Stop The Trump Administration From Letting Chemical Companies Decide if The GMOs They Sell Are Safe!
The Trump administration just released new rules to change how genetically engineered crops (GE crops or GMOs) are regulated. Unfortunately the rules being proposed would make almost every GMO exempt from regulation and instead allow the companies that make GMOs decide the safety of their own products before selling them. If we don’t stop these new rules, the vast majority of GMOs will not be reviewed by the government. Instead chemical and food companies would decide whether or not their own GMOs are harmful. Talk about a conflict of interest!
With these new rules, the United States Department of Agriculture (USDA) is proposing a radical voluntary review system for GE crops. These new regulations leave it up to chemical companies—like Monsanto/Bayer and Dow—to “self-determine” review; in other words, these chemical companies would make their own determinations as to whether or not their GE plant experiments should even be reported to USDA at all.
If a chemical company has “self-determined” that its GE plant experiment does not need USDA oversight, it would skip being evaluated under the standards of our federal health and environmental laws. It would go straight to farm fields to be planted or to market to be sold. We at Center for Food Safety (CFS) believe that it should not be up to a chemical company—interested in improving its bottom line—to decide what is safe for our health, endangered species, and the environment.
And even in the rare instances when a company will volunteer to have their GE plant experiment regulated by USDA, the agency is proposing such a narrow scope of its review that it will only have a meaningful review processfor a tiny percentage of GMOs. This allows for the illusion of regulation, while actually letting the companies go scot-free.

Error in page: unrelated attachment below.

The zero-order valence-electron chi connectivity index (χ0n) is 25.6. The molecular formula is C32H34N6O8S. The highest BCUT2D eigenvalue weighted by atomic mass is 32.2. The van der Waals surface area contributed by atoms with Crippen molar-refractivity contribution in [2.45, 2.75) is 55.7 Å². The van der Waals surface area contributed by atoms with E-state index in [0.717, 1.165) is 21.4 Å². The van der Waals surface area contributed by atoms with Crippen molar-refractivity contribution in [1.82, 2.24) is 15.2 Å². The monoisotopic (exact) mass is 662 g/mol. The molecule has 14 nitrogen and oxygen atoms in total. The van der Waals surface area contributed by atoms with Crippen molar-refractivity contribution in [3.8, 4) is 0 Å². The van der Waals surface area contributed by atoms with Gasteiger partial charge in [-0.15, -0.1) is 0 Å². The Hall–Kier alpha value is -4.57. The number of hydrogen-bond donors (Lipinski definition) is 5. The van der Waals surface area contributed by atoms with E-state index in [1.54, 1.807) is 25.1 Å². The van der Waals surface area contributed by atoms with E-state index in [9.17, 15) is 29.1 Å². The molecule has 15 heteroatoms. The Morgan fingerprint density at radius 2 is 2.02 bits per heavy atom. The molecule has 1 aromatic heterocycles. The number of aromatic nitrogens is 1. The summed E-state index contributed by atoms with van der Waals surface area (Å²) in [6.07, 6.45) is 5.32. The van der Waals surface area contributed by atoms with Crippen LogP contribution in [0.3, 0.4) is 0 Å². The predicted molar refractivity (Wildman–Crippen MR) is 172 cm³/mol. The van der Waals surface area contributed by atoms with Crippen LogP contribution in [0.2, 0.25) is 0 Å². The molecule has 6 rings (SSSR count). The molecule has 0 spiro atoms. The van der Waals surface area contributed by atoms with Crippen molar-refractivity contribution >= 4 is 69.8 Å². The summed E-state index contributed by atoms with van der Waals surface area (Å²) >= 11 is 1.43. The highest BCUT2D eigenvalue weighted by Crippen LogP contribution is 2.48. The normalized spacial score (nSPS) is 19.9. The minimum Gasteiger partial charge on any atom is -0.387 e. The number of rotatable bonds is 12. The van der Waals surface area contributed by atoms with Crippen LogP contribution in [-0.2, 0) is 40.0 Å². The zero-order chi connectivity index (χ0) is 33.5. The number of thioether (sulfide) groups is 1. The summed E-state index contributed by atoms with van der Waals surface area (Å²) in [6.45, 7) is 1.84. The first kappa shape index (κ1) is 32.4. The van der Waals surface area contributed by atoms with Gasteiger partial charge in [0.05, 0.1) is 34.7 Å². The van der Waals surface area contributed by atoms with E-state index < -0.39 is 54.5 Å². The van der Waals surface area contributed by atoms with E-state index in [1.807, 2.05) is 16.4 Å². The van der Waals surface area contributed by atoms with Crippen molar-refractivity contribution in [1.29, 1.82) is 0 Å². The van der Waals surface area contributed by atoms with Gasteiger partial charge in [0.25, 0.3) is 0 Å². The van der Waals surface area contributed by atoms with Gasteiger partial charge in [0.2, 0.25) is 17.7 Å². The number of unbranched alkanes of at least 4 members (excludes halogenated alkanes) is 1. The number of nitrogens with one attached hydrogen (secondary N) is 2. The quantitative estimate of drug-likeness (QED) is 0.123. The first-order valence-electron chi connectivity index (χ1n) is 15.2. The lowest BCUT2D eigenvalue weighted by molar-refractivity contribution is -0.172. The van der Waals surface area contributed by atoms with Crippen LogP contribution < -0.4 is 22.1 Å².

One of the big problems with GMOs is their ability to cross-contaminate with conventional and organic crops as well as with plants in wildlife refuges. USDA perversely touts that there will be fewer “unauthorized releases” of GMOs with this new system, but that’s only because the vast majority of GE plant experiments will be totally exempt from any regulation in the first place! It’s like saying the crime rate will go down because the government legalized most forms of robbery. In reality, deregulating nearly all GMOs with no oversight will dramatically increase the frequency of contamination—which has already cost U.S. farmers billions of dollars over the past decade. When you go from bad oversight to no oversight, many more incidents of contamination are sure to follow.
Under the new proposal, the vast majority of GE plant experiments would not even have to be reported to USDA, much less grown with measures to prevent escape. So rather than increasing its monitoring of open air GE plant experiments, USDA’s new proposal abdicates the agency’s responsibility entirely, and leaves it solely up to chemical companies to self-police their new experiments. This change would exacerbate harm to farmers and the environment from increased contamination, while leaving the public completely in the dark as to where these new experiments are taking place.
USDA’s proposed GE regulations work very hard to make sure as little as possible is regulated. These proposed regulations rely on chemical companies deciding whether or not their GE plant experiments should be reviewed by a government agency at all. They do not address the massive increase in overall pesticide use that GMOs have caused or the continuing epidemic of increasingly pesticide-resistant “superweeds.” They fail to protect endangered species or farm workers. They even leave dangerous new “biopharm” GMOs completely unregulated, making our food system vulnerable to contamination from experimental pharmaceuticals. These rules leave our public health and environment completely at the mercy of chemical companies. USDA could do so much better, but instead it’s just doing the bidding of Monsanto and other chemical companies.
Center for Food Safety